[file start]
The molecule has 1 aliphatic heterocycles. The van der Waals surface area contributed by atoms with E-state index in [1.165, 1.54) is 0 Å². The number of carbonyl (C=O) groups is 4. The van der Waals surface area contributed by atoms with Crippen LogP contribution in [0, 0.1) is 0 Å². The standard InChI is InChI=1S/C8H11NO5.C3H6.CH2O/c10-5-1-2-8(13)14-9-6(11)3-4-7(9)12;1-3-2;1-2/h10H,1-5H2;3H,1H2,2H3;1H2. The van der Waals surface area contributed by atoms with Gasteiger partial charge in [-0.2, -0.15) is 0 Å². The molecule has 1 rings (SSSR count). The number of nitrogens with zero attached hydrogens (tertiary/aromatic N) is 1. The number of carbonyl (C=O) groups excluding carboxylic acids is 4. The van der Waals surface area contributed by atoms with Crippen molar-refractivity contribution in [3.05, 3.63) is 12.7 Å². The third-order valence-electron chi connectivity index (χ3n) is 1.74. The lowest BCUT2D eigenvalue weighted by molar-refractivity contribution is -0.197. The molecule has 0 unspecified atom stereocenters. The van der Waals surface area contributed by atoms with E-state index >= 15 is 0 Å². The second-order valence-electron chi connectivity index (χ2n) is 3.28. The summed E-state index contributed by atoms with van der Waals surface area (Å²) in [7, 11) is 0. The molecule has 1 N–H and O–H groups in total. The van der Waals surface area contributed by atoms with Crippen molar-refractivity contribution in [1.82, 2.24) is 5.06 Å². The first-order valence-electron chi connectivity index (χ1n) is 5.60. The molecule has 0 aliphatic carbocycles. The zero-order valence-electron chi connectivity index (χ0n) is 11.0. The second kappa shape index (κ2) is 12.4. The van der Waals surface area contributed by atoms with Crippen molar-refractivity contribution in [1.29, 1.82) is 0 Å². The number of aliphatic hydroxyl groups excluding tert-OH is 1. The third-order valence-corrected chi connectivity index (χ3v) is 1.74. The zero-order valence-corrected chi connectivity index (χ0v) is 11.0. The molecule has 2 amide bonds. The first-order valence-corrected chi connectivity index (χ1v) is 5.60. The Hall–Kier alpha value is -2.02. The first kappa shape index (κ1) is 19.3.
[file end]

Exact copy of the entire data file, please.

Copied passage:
The molecule has 1 aliphatic heterocycles. The van der Waals surface area contributed by atoms with E-state index in [1.165, 1.54) is 0 Å². The number of carbonyl (C=O) groups is 4. The van der Waals surface area contributed by atoms with Crippen LogP contribution in [0, 0.1) is 0 Å². The standard InChI is InChI=1S/C8H11NO5.C3H6.CH2O/c10-5-1-2-8(13)14-9-6(11)3-4-7(9)12;1-3-2;1-2/h10H,1-5H2;3H,1H2,2H3;1H2. The van der Waals surface area contributed by atoms with Gasteiger partial charge in [-0.2, -0.15) is 0 Å². The molecule has 1 rings (SSSR count). The number of nitrogens with zero attached hydrogens (tertiary/aromatic N) is 1. The number of carbonyl (C=O) groups excluding carboxylic acids is 4. The van der Waals surface area contributed by atoms with Crippen molar-refractivity contribution in [3.05, 3.63) is 12.7 Å². The third-order valence-electron chi connectivity index (χ3n) is 1.74. The lowest BCUT2D eigenvalue weighted by molar-refractivity contribution is -0.197. The molecule has 0 unspecified atom stereocenters. The van der Waals surface area contributed by atoms with E-state index >= 15 is 0 Å². The second-order valence-electron chi connectivity index (χ2n) is 3.28. The summed E-state index contributed by atoms with van der Waals surface area (Å²) in [7, 11) is 0. The molecule has 1 N–H and O–H groups in total. The van der Waals surface area contributed by atoms with Crippen molar-refractivity contribution in [1.82, 2.24) is 5.06 Å². The first-order valence-electron chi connectivity index (χ1n) is 5.60. The molecule has 0 aliphatic carbocycles. The zero-order valence-electron chi connectivity index (χ0n) is 11.0. The second kappa shape index (κ2) is 12.4. The van der Waals surface area contributed by atoms with Crippen molar-refractivity contribution in [1.29, 1.82) is 0 Å². The number of aliphatic hydroxyl groups excluding tert-OH is 1. The third-order valence-corrected chi connectivity index (χ3v) is 1.74. The zero-order valence-corrected chi connectivity index (χ0v) is 11.0. The molecule has 2 amide bonds. The first-order valence-corrected chi connectivity index (χ1v) is 5.60. The Hall–Kier alpha value is -2.02. The first kappa shape index (κ1) is 19.3.